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Take Action: Support the Values Act and Stand with New Jersey's Immigrant Community

The New Jersey Alliance for Immigrant Justice has been advocating for the passage of the Values Act in New Jersey, an important piece of legislation that would allow New Jerseyans to seek public services, stand up for their rights, and participate fully in their communities without fear of deportation. As a member of the NJAIJ, CATA has been supporting this campaign. To join us in advocating for the Values Act, you can take action here:

New Jersey already has taken first steps toward offering protections through the Immigrant Trust Directive which limits collaboration between local and State law enforcement and ICE. But these protections aren't permanent. The Values Act strengthens the Immigrant Trust Directive's provisions, creates additional safeguards, and ensures that sensitive information is not shared or collected at places like:

  • Public schools

  • Healthcare facilities

  • Public libraries

  • Shelters and more

Finally, the Values Act would remove the harmful, dehumanizing term "alien" from state documents and replace it with "non-citizen." With the Values Act all immigrant New Jerseyans who need support can do so with confidence that they belong and are protected.


Read - Learn - Act

CATA’s news is a monthly informative and impact report that we send via email to update you on our initiatives, events, and progress and remind you just how much your contribution matters. We hope the content we prepare for you motivates you to act. The immigrant community needs your support. To subscribe to our newsletter fill out the form below.




Health, economic disparities continue to affect coronavirus hot spots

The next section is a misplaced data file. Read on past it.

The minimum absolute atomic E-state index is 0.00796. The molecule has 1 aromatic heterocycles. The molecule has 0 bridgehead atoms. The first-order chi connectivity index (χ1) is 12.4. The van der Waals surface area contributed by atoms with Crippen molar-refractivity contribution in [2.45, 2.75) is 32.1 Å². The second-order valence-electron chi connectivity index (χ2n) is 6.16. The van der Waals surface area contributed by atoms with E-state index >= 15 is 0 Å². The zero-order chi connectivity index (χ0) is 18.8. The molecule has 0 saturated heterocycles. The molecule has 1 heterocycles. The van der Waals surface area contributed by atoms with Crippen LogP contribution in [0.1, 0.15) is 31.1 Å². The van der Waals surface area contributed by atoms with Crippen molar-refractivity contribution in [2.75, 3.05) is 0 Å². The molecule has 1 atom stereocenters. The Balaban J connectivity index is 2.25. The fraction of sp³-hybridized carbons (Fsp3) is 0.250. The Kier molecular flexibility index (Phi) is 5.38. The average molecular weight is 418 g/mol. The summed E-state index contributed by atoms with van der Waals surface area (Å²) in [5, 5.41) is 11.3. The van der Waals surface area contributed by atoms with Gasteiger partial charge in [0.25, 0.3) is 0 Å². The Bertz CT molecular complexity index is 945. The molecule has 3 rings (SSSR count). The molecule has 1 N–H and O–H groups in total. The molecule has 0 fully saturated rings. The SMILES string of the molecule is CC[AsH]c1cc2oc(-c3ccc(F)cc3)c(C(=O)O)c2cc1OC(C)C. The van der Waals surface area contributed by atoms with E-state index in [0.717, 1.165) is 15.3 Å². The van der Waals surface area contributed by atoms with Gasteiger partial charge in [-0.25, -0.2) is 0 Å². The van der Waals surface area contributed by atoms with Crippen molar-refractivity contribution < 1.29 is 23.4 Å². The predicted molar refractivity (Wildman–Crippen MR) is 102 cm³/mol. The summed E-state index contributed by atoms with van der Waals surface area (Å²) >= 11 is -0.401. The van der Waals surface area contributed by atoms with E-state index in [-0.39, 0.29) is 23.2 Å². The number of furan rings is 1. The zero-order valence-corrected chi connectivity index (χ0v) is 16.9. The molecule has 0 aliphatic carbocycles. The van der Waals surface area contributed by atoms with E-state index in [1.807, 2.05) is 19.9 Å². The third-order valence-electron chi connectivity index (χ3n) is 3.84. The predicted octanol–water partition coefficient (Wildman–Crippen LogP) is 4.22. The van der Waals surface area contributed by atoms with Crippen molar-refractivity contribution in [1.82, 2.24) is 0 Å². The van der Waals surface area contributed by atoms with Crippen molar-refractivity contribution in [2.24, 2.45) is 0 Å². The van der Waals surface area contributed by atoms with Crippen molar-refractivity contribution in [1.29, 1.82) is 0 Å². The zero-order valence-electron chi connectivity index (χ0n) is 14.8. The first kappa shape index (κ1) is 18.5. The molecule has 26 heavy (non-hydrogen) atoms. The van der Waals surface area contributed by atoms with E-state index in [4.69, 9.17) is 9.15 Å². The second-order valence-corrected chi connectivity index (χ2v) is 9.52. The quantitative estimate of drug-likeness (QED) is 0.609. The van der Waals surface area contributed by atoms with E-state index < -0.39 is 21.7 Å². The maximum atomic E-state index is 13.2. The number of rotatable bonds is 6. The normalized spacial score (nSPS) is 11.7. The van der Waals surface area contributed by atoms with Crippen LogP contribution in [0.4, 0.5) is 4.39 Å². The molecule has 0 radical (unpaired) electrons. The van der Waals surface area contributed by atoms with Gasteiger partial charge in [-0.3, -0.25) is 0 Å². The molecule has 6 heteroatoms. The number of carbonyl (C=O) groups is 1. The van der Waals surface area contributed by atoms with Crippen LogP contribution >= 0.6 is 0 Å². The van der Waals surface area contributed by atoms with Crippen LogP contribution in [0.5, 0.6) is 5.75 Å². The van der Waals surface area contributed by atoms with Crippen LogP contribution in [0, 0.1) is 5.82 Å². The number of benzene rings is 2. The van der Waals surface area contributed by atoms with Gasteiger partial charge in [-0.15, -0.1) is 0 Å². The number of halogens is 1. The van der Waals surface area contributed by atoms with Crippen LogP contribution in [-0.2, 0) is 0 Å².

“Current data collection masks infections in the meat- and poultry-processing industry, which nationally have been a covid-19 hot spot,” said Leila Borrero-Krouse, community outreach organizer of CATA’s Farmworker Support Committee in Maryland. Via The Washington Post.

Leila Borrero-Krouse, community outreach organizer of CATA’s Farmworker Support Committee, picks a cantaloupe that she later delivered, along with other produce, to poultry workers who live in Salisbury, Md. (Vanessa G. Sanchez/The Washington Post)

Mental health of migrant workers now in focus

“I was going through a depression … because of my education,” he said. Aquino-Huerta worked 16-hour shifts at a greenhouse so he could pay to attend classes at Rowan. “It … just depressed me because I didn’t have anybody to rely on. So it was hard … I just never really spoke about it with anybody because I … felt like nobody around me was able to relate.” Via NJ Spotlight News


Aug. 11, 2022: Edgar Aquino-Huerta, a farmworker organizer at El Comité de Apoyo a los Trabajadores Agrícolas (CATA) and Luciano Perez-Lopez  photographed in Hammonton. Perez-Lopez is working in the U.S. on a H-2A visa.

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